Lion is the true story of an Indian boy adopted by Australian parents , who grew up to search for his long lost biological mother in India decades later.
He remembers calling himself as Saroo and his brother as Guddu. Real mother’s name he does not know and he remembers her just as ‘mother’.
He remembers stealing coal from freight trains for a living, for his mother was too poor to feed him. His brother was older and they both used to climb the trains together. One day he insists going with his brother on a longer distance journey and his brother leaves him asleep on the platform never to return. What happened to his brother ? It takes a quarter century for him to know the truth.
Meanwhile, what happens to him ? Not finding his brother, he takes a train going in the opposite direction of his home to the city of Calcutta. But he is saved from the worst horrors; runs off when child traffickers try to kidnap him among other street children, runs away again when he feels he is going to be trafficked again by a seemingly kindly woman and finally a person takes him to the police. They send him to a children’s home which is not completely safe too, judging from what happens to another child there.
But he is selected to be adopted by an Australian couple, played by Nicole Kidman (Sue) and David Wenham (John). These good people have their own quaint reasons for not having their own children and instead adopting them which are later revealed in the film. But when Saroo grows up, he discovers he has not left the baggage of his Indian past; wants to reach out to his origins. I watched his search unfold on screen and it does fill you with real emotion .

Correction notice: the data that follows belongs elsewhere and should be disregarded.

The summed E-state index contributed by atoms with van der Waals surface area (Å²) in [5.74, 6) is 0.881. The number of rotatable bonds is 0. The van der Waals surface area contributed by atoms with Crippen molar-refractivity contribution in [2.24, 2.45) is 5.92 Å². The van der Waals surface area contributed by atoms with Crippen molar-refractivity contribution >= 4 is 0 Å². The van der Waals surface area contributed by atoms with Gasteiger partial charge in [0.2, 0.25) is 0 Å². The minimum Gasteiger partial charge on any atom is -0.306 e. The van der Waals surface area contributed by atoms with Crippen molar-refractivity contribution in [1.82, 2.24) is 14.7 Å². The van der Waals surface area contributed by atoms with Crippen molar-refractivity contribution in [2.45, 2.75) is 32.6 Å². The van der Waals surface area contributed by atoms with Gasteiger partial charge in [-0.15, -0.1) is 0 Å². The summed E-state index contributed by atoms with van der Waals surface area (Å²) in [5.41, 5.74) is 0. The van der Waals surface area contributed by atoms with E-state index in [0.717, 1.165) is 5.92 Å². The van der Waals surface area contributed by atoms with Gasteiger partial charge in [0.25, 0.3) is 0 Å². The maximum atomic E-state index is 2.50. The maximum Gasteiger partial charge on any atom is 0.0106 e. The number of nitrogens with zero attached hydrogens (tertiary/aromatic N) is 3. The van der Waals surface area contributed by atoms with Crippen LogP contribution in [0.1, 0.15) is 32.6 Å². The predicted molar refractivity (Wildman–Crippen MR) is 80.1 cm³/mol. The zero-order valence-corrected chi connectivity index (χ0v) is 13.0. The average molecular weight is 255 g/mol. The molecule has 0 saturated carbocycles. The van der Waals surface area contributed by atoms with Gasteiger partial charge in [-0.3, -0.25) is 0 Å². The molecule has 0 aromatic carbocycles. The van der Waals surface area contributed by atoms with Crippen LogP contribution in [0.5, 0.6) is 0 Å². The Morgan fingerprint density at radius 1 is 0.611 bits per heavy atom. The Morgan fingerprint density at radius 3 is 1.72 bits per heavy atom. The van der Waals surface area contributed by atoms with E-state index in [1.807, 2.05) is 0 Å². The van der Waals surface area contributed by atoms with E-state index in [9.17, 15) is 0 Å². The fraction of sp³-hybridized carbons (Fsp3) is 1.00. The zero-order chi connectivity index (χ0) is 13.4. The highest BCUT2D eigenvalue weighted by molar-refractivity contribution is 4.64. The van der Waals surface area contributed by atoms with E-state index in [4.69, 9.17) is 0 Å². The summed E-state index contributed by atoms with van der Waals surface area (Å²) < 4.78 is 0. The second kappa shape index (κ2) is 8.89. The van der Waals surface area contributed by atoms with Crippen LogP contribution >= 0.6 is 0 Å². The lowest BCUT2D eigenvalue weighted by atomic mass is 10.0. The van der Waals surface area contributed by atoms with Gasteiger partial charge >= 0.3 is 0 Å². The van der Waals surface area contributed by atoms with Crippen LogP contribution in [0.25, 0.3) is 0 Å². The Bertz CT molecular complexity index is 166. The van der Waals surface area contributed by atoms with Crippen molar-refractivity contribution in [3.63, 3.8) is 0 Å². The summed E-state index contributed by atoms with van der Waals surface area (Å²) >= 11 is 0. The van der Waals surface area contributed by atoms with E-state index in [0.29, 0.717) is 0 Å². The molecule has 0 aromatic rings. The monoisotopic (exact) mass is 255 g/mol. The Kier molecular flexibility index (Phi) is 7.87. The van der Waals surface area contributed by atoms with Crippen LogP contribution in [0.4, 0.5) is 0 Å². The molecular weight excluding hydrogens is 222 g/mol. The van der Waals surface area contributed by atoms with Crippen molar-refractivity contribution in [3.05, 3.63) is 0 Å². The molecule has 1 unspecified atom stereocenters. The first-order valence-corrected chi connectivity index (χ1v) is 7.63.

Of course, the first half of the film (which I have described in short above) once more brought focus on the west’s obsession with the poverty of India. It seems India has to carry the can for all the world’s poverty. Africa may be poorer but the country selected for showcasing poverty is India. Because it is politically incorrect to show African poverty for fear of being labeled racist. Pakistan and Bangladesh have similar poverty, but it is ‘communal’ to show them as poor because both of them have the same religion. China has poverty too, but it is a dictatorship which firmly closes it’s door on foreign media to areas of it which are not worth showing. Only Indians do not mind being denigrated as poverty struck and the west takes full advantage of this attitude. Also , Saroo is everywhere in danger from human traffickers when separated from his brother. Presumably, Indians don’t mind being demonized as traffickers too.
The above mentioned dark side of the film is counterbalanced by some great photography. Watch from long distance as only the lights of the train are on as it moves forward in the darkness and watch an even better shot of the train silhouetted against the backdrop of lightening.
Emotions are of course the highlight of the film and the film grows more emotional towards the end; does manage to jerk a tear or two out of you at the climax- all the more because it is a true story. Acting by Sunny Pawar (the young Saroo) and Dev Patel (the grown up Saroo) and Nicole Kidman is simply great. Music is good too.
So why is the film named ‘Lion’? The reason is revealed in the end. But that is not the only reason why it is worth watching.
Three and a half stars out of five